Rosenbaum is correct in deploring President Obama’s decision, in his Nuclear Posture Review, to renege on his campaign promise to work with Russia to take nuclear weapons off quick-launch alert. The U.S. and Russian presidents both need to do this, as did President George H.W. Bush with a portion of the U.S. force in the early 1990s, as well as direct their militaries and technical experts to work out ways in which each side can be confident that the other has taken steps that would prevent it from being able to launch its missiles for hours or days (and has not secretly undone those steps later). This would be a major step in reducing nuclear dangers and in making nuclear weapons less relevant to the day-to-day conduct of international affairs.
Next, there is much to be done to shore up the global effort to stem the spread of nuclear weapons, in the face of challenges from North Korea, Iran, illicit nuclear technology networks, global terrorist groups, and more. The world needs stronger international nuclear inspections; better controls over black-market nuclear trade; strengthened security measures to keep nuclear weapons and materials out of terrorist hands; and, most important, steps to convince states they do not need nuclear weapons for their own security, including work to tamp down and ultimately resolve conflicts in South Asia, the Korean peninsula, the Middle East, and elsewhere.
This global effort has been surprisingly effective: There has been no net increase in the number of states with nuclear weapons (nine) for the past 25 years, a period that included the chaos following the collapse of the Soviet Union, the A. Q. Khan black-market network that was marketing nuclear weapons technology all over the world, and secret nuclear weapons programs in Iraq, Iran, North Korea, Libya, and Syria. (North Korea added itself to the nuclear-armed list, but South Africa became the first state to dismantle a nuclear arsenal it had built.) Indeed, there are now far more states that started nuclear weapons programs and verifiably gave them up than there are states with nuclear weapons, which means that our efforts to convince countries not to obtain nuclear weapons succeed more often than they fail, even with the few states that start down the nuclear weapons path.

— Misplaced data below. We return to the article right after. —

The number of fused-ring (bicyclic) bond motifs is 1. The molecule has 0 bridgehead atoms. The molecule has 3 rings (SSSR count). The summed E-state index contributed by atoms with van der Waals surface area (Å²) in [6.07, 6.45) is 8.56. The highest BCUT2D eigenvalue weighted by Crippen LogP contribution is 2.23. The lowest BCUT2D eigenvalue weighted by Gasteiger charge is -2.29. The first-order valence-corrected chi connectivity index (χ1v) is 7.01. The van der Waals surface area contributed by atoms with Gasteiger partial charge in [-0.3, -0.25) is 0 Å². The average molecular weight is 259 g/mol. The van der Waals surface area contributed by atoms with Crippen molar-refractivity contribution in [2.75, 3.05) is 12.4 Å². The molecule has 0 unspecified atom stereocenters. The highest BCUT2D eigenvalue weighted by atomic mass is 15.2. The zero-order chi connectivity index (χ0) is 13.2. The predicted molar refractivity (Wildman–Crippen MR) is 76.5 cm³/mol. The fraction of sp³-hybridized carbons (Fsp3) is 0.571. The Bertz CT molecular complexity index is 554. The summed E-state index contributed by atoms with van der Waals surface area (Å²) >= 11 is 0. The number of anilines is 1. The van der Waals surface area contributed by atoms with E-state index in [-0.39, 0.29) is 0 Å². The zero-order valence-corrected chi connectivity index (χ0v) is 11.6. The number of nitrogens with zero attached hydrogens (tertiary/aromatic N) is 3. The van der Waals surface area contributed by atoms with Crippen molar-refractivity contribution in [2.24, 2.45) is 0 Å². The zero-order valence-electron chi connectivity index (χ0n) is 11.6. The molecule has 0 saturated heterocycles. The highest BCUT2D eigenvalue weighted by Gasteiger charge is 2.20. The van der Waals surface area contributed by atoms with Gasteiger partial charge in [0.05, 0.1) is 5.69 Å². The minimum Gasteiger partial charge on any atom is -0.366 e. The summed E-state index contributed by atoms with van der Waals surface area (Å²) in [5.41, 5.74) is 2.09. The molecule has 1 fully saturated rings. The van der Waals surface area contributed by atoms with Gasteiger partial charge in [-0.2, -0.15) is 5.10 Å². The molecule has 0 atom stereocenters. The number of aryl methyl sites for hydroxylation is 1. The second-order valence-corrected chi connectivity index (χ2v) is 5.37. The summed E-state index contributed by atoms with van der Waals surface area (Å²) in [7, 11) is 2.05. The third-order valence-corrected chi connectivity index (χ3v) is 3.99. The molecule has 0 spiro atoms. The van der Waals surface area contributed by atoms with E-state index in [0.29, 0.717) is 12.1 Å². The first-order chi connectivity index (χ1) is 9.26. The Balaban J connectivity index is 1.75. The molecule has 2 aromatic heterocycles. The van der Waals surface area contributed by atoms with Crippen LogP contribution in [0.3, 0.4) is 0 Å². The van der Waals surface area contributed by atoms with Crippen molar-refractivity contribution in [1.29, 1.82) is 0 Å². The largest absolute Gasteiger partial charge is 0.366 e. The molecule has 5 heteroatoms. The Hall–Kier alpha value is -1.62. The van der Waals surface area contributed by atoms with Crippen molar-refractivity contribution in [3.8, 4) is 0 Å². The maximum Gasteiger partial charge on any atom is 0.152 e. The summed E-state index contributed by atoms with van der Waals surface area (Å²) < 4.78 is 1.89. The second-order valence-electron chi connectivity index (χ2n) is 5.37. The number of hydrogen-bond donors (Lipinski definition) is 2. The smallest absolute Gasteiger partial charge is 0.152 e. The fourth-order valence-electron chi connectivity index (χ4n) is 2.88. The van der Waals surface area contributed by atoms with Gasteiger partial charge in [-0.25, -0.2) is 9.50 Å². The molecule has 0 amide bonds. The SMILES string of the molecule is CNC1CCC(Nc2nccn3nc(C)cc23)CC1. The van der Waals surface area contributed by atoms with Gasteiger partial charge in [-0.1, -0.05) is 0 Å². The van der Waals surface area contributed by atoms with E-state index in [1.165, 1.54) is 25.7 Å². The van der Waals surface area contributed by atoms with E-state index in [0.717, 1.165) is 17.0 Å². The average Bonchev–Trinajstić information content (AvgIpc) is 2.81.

Of course, past performance is no guarantee of future success, and North Korea and Iran in particular pose very serious proliferation dangers. But if we have the political will to undertake genuine political engagement and to offer incentives that convince these states that it is in their national interest to agree, it might still be possible to convince Iran not to build nuclear weapons and North Korea to dismantle or at least cap its small stockpile and avoid exporting it.
Rosenbaum, however, is so convinced that Iran is implacably bent on getting nuclear weapons, and so obsessed with large-scale nuclear war as the only danger to worry about, that he focuses on military strikes as the only way to address the Iranian program, and imagines that the only realistic option is nuclear strikes; an option virtually no one else is seriously discussing. (Rosenbaum seems to have missed the dramatic increases in the lethality of conventional weapons, which have made it possible for them to carry out many missions that once required nuclear weapons.) Rosenbaum touches on the dangers of war between India and Pakistan (the world’s most likely nuclear flashpoint) only briefly, with no proposals for risk reduction, and offers a similarly glancing treatment of North Korea.